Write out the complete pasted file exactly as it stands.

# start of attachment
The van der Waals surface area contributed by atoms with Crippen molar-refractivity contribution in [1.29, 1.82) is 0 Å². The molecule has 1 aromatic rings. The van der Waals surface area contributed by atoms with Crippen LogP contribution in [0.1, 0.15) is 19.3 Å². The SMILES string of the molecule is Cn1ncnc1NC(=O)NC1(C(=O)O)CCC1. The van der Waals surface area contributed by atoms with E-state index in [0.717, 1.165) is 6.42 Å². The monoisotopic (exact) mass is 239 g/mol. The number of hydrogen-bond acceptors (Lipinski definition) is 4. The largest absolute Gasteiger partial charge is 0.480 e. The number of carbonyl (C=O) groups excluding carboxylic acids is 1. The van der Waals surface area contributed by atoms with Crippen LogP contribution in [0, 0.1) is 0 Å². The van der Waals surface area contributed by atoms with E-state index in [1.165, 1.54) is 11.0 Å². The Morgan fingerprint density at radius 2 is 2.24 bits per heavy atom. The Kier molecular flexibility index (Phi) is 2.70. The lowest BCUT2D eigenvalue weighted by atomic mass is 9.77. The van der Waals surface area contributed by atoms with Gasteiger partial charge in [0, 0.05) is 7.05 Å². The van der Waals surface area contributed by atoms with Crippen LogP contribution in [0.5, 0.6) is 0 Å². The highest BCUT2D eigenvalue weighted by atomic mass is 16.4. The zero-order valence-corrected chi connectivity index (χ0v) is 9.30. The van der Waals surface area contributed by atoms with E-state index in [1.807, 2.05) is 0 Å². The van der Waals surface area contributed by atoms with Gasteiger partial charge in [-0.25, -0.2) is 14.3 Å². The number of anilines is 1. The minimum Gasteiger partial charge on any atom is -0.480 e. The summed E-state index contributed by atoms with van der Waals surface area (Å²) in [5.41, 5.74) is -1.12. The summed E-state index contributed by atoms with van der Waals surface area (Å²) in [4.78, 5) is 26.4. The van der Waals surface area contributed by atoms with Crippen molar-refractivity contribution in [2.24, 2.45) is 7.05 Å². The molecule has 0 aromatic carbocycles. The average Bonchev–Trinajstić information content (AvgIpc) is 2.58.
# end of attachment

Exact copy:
The van der Waals surface area contributed by atoms with Crippen molar-refractivity contribution in [1.29, 1.82) is 0 Å². The molecule has 1 aromatic rings. The van der Waals surface area contributed by atoms with Crippen LogP contribution in [0.1, 0.15) is 19.3 Å². The SMILES string of the molecule is Cn1ncnc1NC(=O)NC1(C(=O)O)CCC1. The van der Waals surface area contributed by atoms with E-state index in [0.717, 1.165) is 6.42 Å². The monoisotopic (exact) mass is 239 g/mol. The number of hydrogen-bond acceptors (Lipinski definition) is 4. The largest absolute Gasteiger partial charge is 0.480 e. The number of carbonyl (C=O) groups excluding carboxylic acids is 1. The van der Waals surface area contributed by atoms with Crippen LogP contribution in [0, 0.1) is 0 Å². The van der Waals surface area contributed by atoms with E-state index in [1.165, 1.54) is 11.0 Å². The Morgan fingerprint density at radius 2 is 2.24 bits per heavy atom. The Kier molecular flexibility index (Phi) is 2.70. The lowest BCUT2D eigenvalue weighted by atomic mass is 9.77. The van der Waals surface area contributed by atoms with Gasteiger partial charge in [0, 0.05) is 7.05 Å². The van der Waals surface area contributed by atoms with Crippen LogP contribution in [0.5, 0.6) is 0 Å². The highest BCUT2D eigenvalue weighted by atomic mass is 16.4. The zero-order valence-corrected chi connectivity index (χ0v) is 9.30. The van der Waals surface area contributed by atoms with E-state index in [1.807, 2.05) is 0 Å². The van der Waals surface area contributed by atoms with Gasteiger partial charge in [-0.25, -0.2) is 14.3 Å². The number of anilines is 1. The minimum Gasteiger partial charge on any atom is -0.480 e. The summed E-state index contributed by atoms with van der Waals surface area (Å²) in [5.41, 5.74) is -1.12. The summed E-state index contributed by atoms with van der Waals surface area (Å²) in [4.78, 5) is 26.4. The van der Waals surface area contributed by atoms with Crippen molar-refractivity contribution in [2.24, 2.45) is 7.05 Å². The molecule has 0 aromatic carbocycles. The average Bonchev–Trinajstić information content (AvgIpc) is 2.58.